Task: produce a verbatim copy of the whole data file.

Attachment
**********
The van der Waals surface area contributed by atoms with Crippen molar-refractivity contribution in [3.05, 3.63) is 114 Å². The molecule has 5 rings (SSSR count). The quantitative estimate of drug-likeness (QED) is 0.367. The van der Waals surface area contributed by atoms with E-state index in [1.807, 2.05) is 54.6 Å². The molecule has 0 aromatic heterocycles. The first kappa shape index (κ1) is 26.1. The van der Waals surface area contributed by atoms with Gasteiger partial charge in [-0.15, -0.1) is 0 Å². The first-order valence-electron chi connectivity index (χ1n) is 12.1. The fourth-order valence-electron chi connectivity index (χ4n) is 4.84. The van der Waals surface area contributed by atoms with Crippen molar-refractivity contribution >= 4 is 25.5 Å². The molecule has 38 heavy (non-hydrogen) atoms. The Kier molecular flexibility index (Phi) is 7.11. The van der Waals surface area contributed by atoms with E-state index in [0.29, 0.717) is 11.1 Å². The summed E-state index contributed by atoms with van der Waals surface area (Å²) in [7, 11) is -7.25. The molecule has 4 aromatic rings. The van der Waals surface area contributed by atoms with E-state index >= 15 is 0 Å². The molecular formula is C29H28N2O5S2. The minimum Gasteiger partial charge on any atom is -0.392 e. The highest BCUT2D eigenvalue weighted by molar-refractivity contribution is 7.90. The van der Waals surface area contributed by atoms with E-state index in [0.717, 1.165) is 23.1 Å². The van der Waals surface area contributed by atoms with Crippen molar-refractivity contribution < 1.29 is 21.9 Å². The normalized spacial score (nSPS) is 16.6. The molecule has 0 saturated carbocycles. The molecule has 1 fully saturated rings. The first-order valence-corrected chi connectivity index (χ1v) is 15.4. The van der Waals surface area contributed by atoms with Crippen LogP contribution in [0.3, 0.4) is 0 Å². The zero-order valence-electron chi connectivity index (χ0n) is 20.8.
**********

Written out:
The van der Waals surface area contributed by atoms with Crippen molar-refractivity contribution in [3.05, 3.63) is 114 Å². The molecule has 5 rings (SSSR count). The quantitative estimate of drug-likeness (QED) is 0.367. The van der Waals surface area contributed by atoms with E-state index in [1.807, 2.05) is 54.6 Å². The molecule has 0 aromatic heterocycles. The first kappa shape index (κ1) is 26.1. The van der Waals surface area contributed by atoms with Gasteiger partial charge in [-0.15, -0.1) is 0 Å². The first-order valence-electron chi connectivity index (χ1n) is 12.1. The fourth-order valence-electron chi connectivity index (χ4n) is 4.84. The van der Waals surface area contributed by atoms with Crippen molar-refractivity contribution >= 4 is 25.5 Å². The molecule has 38 heavy (non-hydrogen) atoms. The Kier molecular flexibility index (Phi) is 7.11. The van der Waals surface area contributed by atoms with E-state index in [0.29, 0.717) is 11.1 Å². The summed E-state index contributed by atoms with van der Waals surface area (Å²) in [7, 11) is -7.25. The molecule has 4 aromatic rings. The van der Waals surface area contributed by atoms with E-state index >= 15 is 0 Å². The molecular formula is C29H28N2O5S2. The minimum Gasteiger partial charge on any atom is -0.392 e. The highest BCUT2D eigenvalue weighted by molar-refractivity contribution is 7.90. The van der Waals surface area contributed by atoms with E-state index in [0.717, 1.165) is 23.1 Å². The van der Waals surface area contributed by atoms with Crippen molar-refractivity contribution < 1.29 is 21.9 Å². The normalized spacial score (nSPS) is 16.6. The molecule has 0 saturated carbocycles. The molecule has 1 fully saturated rings. The first-order valence-corrected chi connectivity index (χ1v) is 15.4. The van der Waals surface area contributed by atoms with Crippen LogP contribution in [0.3, 0.4) is 0 Å². The zero-order valence-electron chi connectivity index (χ0n) is 20.8.